Subject(s)
Education, Distance/methods , Education, Medical, Graduate/methods , Educational Measurement/methods , Simulation Training/methods , Specialties, Surgical/education , Educational Technology , Global Health , Humans , International Cooperation , Internet
18.
Ann Vasc Surg ; 77: 63-70, 2021 Nov.
Article in English | MEDLINE | ID: covidwho-1377660

ABSTRACT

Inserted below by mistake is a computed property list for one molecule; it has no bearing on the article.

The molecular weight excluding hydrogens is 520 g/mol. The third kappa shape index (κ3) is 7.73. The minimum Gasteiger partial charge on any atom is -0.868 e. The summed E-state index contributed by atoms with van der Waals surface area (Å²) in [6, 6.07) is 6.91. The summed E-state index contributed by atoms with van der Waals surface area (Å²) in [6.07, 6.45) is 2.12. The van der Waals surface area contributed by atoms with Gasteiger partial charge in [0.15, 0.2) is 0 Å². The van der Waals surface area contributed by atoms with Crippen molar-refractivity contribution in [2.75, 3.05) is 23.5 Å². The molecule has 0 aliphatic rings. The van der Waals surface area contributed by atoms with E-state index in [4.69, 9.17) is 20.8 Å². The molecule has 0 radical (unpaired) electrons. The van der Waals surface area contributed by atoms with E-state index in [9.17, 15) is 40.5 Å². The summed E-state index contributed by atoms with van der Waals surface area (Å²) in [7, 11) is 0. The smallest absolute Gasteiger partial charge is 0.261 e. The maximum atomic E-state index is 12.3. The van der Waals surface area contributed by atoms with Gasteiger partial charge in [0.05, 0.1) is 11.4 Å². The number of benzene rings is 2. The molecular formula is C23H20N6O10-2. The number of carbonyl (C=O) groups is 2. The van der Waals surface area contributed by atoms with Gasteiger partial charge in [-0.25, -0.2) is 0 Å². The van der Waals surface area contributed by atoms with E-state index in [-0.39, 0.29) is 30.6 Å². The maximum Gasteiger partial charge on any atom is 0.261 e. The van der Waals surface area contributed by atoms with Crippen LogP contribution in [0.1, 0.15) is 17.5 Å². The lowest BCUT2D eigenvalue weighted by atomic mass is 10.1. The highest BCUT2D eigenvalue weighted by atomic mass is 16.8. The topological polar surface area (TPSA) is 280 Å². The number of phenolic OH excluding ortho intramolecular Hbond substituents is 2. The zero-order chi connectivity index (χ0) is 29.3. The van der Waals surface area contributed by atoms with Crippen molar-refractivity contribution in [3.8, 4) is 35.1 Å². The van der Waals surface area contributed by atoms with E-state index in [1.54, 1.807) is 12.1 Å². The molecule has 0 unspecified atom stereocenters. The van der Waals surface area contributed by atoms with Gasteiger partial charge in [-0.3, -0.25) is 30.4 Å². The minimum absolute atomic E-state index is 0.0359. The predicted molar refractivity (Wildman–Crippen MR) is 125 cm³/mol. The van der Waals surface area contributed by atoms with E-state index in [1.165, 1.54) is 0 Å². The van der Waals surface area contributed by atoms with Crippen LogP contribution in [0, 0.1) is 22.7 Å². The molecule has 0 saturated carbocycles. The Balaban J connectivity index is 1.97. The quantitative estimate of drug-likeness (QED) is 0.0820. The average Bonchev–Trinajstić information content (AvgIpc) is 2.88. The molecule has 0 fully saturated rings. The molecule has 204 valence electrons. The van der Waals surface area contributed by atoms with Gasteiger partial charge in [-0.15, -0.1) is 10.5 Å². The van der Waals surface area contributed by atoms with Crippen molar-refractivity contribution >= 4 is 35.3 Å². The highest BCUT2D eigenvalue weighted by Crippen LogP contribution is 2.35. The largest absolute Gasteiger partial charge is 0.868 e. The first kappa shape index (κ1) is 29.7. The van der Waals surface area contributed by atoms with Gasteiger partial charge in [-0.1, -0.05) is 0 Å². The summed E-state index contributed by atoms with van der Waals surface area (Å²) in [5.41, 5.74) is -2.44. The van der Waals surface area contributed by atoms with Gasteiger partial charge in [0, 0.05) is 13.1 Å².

BACKGROUND: The corona virus disease (COVID-19) pandemic has radically changed the possibilities for vascular surgeons and trainees to exchange knowledge and experience. The aim of the present survey is to inventorize the e-learning needs of vascular surgeons and trainees as well as the strengths and weaknesses of vascular e-Learning. METHODS: An online survey consisting of 18 questions was created in English, with a separate bilingual English-Mandarin version. The survey was dispersed to vascular surgeons and trainees worldwide through social media and via direct messaging from June 15, 2020 to October 15, 2020. RESULTS: Eight hundred and fifty-six records from 84 different countries could be included. Most participants attended several online activities (>4: n = 461, 54%; 2-4: n = 300, 35%; 1: n = 95, 11%) and evaluated online activities as positive or very positive (84.7%). In deciding upon participation, the topic of the activity was most important (n = 440, 51.4%), followed by the reputation of the presenter or the panel (n = 178, 20.8%), but not necessarily receiving accreditation or certification (n = 52, 6.1%). The survey identified several shortcomings in vascular e-Learning during the pandemic: limited possibility to attend due to lack of time and increased workload (n = 432, 50.5%), no protected/allocated time (n = 488, 57%) and no accreditation or certification, while technical shortcomings were only a minor problem (n = 25, 2.9%). CONCLUSIONS: During the COVID-19 pandemic vascular e-Learning has been used frequently and was appreciated by vascular professionals from around the globe. The survey identified strengths and weaknesses in current e-Learning that can be used to further improve online learning in vascular surgery.